A mound of sugar beet at last! Plus about half has already been collected in a rapid and ultra-efficient operation courtesy of some excellent timing by the teams at Brooks' and Hogger's. I have recovered myself from the foetal position, the broken result of shovelling and sweeping the road by hand to help keep road users safe. It's interesting, I didn't realise my "Caution - Mud on Road" signs actually said "Accelerate NOW! Then test your brakes". Fortunately, the stretch of road was not too long and was navigated far more skilfully than I could have managed in a machine half the size. And the result, a glowing mound of beet safely in and on it's way to the British Sugar factory at Bury St Edmunds(fingers crossed) before too much frost or the factory breaking down.
If the weather suits, you have to cover the heap with tarpaulins. I recently realised that for years, my benchmark for new clothing is whether I could clamber up a heap of icy sugar beet dragging a tarpaulin whilst maintaining a degree of modesty. Fortunately, the sugar beet growers of Essex aren't known for their racy outfits on the farm and stilettoes do crush the beet so.
Without deterioration each sugar beet apparently yields around 3 teaspoons of sugar. This fact may go down well with Humbug and the sweet-toothed cows, but it massively depressed chief grower Humph and resulted in severe but thank goodness temporary sugar rationing (Silver Spoon of course) in the Taylor household.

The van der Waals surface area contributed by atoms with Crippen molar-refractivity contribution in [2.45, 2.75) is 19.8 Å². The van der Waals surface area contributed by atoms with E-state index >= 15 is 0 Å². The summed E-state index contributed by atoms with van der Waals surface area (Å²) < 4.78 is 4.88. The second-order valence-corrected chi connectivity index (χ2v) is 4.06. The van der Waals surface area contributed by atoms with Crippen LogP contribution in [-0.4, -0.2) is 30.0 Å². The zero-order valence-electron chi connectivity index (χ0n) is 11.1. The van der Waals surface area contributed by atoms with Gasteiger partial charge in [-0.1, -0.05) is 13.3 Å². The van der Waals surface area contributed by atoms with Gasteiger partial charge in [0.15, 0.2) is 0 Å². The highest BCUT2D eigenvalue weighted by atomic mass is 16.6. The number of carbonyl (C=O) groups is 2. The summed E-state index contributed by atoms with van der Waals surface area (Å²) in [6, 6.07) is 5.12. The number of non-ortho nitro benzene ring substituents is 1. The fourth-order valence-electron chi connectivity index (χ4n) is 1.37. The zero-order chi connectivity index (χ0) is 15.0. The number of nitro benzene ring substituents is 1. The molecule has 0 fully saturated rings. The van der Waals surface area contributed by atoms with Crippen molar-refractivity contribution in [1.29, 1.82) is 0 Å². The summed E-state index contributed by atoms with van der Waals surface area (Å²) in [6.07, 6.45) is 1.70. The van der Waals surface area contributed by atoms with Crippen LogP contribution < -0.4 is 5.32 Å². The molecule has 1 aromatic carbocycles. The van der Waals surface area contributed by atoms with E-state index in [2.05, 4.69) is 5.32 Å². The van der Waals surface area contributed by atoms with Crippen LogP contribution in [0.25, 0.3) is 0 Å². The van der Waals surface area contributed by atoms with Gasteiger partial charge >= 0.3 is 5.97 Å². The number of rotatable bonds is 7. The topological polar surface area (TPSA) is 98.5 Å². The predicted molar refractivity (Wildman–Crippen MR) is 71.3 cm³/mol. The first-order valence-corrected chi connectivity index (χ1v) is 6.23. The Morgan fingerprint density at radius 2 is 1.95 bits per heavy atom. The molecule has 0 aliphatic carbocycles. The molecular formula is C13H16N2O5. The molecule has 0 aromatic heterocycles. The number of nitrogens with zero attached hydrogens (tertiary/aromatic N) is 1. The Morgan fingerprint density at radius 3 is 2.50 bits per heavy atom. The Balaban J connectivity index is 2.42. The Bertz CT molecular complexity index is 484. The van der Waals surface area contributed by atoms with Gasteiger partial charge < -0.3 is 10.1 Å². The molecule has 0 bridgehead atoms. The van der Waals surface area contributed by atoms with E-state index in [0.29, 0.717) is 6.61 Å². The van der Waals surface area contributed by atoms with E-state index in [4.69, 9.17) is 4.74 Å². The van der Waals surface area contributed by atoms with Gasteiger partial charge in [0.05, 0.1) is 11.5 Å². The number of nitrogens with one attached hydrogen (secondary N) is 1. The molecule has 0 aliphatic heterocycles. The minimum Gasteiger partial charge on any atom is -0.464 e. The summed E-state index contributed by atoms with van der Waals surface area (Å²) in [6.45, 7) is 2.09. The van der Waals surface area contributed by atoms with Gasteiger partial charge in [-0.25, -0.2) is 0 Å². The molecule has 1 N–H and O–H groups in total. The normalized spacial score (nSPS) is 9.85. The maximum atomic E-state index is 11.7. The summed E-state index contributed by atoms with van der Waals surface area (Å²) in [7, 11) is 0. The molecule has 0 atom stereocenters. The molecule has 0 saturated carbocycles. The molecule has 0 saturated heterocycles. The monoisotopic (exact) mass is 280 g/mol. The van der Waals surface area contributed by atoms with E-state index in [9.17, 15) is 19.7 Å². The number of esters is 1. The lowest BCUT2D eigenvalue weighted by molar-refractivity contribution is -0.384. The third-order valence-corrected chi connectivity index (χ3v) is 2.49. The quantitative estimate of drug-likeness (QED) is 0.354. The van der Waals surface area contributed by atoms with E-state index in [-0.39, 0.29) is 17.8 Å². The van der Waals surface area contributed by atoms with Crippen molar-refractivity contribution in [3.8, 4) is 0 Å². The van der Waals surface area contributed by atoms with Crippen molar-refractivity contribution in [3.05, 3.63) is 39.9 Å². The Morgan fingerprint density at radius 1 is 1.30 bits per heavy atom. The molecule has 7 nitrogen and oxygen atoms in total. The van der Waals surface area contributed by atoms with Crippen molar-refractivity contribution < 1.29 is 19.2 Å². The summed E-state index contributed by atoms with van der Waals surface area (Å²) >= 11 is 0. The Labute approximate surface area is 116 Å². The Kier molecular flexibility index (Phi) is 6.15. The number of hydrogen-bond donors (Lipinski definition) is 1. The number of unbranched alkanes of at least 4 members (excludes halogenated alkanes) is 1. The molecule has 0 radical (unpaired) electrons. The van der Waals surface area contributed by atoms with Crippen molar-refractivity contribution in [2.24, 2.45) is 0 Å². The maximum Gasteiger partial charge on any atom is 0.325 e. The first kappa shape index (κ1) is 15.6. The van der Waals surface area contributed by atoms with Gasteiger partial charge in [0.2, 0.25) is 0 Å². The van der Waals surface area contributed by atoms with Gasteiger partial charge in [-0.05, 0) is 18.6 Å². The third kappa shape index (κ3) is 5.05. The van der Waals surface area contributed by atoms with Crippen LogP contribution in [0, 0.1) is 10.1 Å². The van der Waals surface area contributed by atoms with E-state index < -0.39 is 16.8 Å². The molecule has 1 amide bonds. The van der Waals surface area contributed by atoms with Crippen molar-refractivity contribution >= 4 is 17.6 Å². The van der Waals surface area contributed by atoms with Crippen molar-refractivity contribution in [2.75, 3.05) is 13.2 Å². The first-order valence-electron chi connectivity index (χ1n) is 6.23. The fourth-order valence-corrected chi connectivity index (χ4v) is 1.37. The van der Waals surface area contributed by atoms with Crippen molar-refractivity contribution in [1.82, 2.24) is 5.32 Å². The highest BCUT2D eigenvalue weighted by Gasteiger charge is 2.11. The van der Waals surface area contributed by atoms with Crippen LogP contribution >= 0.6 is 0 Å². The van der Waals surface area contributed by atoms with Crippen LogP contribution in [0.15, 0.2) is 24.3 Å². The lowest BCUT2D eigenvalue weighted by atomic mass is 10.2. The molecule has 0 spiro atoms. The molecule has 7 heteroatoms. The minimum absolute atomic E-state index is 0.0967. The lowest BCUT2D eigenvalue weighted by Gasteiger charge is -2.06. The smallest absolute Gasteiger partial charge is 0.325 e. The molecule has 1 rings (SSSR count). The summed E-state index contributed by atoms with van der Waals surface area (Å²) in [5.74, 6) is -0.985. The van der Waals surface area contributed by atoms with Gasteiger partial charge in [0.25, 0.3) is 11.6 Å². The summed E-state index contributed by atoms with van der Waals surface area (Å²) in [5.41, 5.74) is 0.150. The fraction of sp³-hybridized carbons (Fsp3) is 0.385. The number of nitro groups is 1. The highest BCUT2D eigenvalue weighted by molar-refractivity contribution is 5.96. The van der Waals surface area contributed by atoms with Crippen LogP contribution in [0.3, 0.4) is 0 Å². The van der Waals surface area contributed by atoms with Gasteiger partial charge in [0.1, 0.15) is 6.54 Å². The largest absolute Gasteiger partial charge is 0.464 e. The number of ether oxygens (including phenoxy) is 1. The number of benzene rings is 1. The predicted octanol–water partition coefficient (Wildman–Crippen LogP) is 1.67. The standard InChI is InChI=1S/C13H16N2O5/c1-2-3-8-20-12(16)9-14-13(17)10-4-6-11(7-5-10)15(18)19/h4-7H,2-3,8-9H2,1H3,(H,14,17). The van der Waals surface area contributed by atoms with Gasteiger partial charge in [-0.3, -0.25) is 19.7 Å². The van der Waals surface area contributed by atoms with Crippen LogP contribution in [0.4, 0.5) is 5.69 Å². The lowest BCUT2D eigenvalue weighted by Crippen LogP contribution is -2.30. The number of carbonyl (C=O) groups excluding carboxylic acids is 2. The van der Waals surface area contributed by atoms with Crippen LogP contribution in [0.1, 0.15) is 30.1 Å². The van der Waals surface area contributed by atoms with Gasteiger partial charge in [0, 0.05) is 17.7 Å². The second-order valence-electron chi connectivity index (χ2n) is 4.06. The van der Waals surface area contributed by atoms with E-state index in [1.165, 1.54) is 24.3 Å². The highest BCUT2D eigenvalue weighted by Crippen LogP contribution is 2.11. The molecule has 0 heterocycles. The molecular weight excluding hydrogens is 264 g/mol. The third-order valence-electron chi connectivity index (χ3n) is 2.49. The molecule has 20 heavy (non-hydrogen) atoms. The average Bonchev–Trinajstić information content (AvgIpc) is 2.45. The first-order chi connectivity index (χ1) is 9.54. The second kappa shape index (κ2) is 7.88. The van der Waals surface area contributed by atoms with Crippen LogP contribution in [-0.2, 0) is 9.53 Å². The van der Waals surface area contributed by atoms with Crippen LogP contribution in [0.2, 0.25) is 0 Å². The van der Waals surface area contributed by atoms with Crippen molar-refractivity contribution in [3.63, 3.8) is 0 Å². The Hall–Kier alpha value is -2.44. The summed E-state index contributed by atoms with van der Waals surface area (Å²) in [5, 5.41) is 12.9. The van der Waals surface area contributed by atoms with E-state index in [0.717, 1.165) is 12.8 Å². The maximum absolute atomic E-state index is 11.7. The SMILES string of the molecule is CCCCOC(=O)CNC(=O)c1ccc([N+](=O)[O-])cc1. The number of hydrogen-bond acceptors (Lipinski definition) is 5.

But, there are benefits to growing sugar beet including membership of "The Golden Beet Club". "The what?" I hear you ask. Well, I have no clue. Membership is, of course, exclusive (like the Bullingdon of beet growers) and requires the wearing of a miniature golden beet-shaped lapel badge that arrived one day in the post and was the pride and joy of my badge collection as a child. Here's hoping I haven't broken some secret Masonic code in revealing this club to the world.
However, in the absence of any communication in the past decade (I don't think they can revoke membership...), we'll have to stick to celebrating our annual finding of the red beet contest. Located from the heap of beet by Andrew Copsey and beautifully modelled here by Humph, I can reveal it does indeed taste like proper beetroot - if a little sweeter and somewhat gritty. Golden Beet Club eat your heart out!
For now however, the big machinery has left, and tomorrow we're clearing a path through the remaining heap to get the bullocks into their winter housing. Bullocks are far more nimble than I am heading up and over a beet heap, so I'm hoping for best behaviour.
Finally and most importantly, CONGRATULATIONS to the lovely James and Louise, Dorset's newest farm tenants! A very wise decision by the council and an excellent addition to Dorset society (although I'd watch out for the Rogers - dreadful bores). We wish you all the best in setting up your new farm and discovering what is inside "the unsurveyed room"...